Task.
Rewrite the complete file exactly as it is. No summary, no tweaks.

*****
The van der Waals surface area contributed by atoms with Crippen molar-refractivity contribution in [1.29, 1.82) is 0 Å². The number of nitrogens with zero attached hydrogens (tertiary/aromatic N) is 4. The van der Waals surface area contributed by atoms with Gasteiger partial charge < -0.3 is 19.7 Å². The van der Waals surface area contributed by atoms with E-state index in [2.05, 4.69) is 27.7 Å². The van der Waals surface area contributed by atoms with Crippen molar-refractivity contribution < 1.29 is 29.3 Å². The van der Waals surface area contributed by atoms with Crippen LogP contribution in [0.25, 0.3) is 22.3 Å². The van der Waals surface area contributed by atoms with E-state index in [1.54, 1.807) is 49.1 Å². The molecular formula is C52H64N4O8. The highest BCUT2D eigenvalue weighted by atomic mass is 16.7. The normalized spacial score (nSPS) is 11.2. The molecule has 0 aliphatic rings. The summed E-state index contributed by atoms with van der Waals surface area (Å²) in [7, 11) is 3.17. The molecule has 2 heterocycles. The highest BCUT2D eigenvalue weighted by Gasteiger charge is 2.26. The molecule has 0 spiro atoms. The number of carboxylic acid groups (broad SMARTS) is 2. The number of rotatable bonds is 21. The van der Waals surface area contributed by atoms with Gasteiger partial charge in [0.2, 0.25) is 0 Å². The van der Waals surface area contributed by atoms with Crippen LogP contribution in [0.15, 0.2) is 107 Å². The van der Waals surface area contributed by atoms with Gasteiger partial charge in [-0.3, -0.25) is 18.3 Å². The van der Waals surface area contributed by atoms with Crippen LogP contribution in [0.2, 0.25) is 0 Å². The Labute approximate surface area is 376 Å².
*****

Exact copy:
The van der Waals surface area contributed by atoms with Crippen molar-refractivity contribution in [1.29, 1.82) is 0 Å². The number of nitrogens with zero attached hydrogens (tertiary/aromatic N) is 4. The van der Waals surface area contributed by atoms with Gasteiger partial charge < -0.3 is 19.7 Å². The van der Waals surface area contributed by atoms with E-state index in [2.05, 4.69) is 27.7 Å². The van der Waals surface area contributed by atoms with Crippen molar-refractivity contribution < 1.29 is 29.3 Å². The van der Waals surface area contributed by atoms with Crippen LogP contribution in [0.25, 0.3) is 22.3 Å². The van der Waals surface area contributed by atoms with E-state index in [1.54, 1.807) is 49.1 Å². The molecular formula is C52H64N4O8. The highest BCUT2D eigenvalue weighted by atomic mass is 16.7. The normalized spacial score (nSPS) is 11.2. The molecule has 0 aliphatic rings. The summed E-state index contributed by atoms with van der Waals surface area (Å²) in [7, 11) is 3.17. The molecule has 2 heterocycles. The highest BCUT2D eigenvalue weighted by Gasteiger charge is 2.26. The molecule has 0 spiro atoms. The number of carboxylic acid groups (broad SMARTS) is 2. The number of rotatable bonds is 21. The van der Waals surface area contributed by atoms with Gasteiger partial charge in [0.2, 0.25) is 0 Å². The van der Waals surface area contributed by atoms with Crippen LogP contribution in [0.15, 0.2) is 107 Å². The van der Waals surface area contributed by atoms with Gasteiger partial charge in [-0.3, -0.25) is 18.3 Å². The van der Waals surface area contributed by atoms with Crippen LogP contribution in [0.2, 0.25) is 0 Å². The Labute approximate surface area is 376 Å².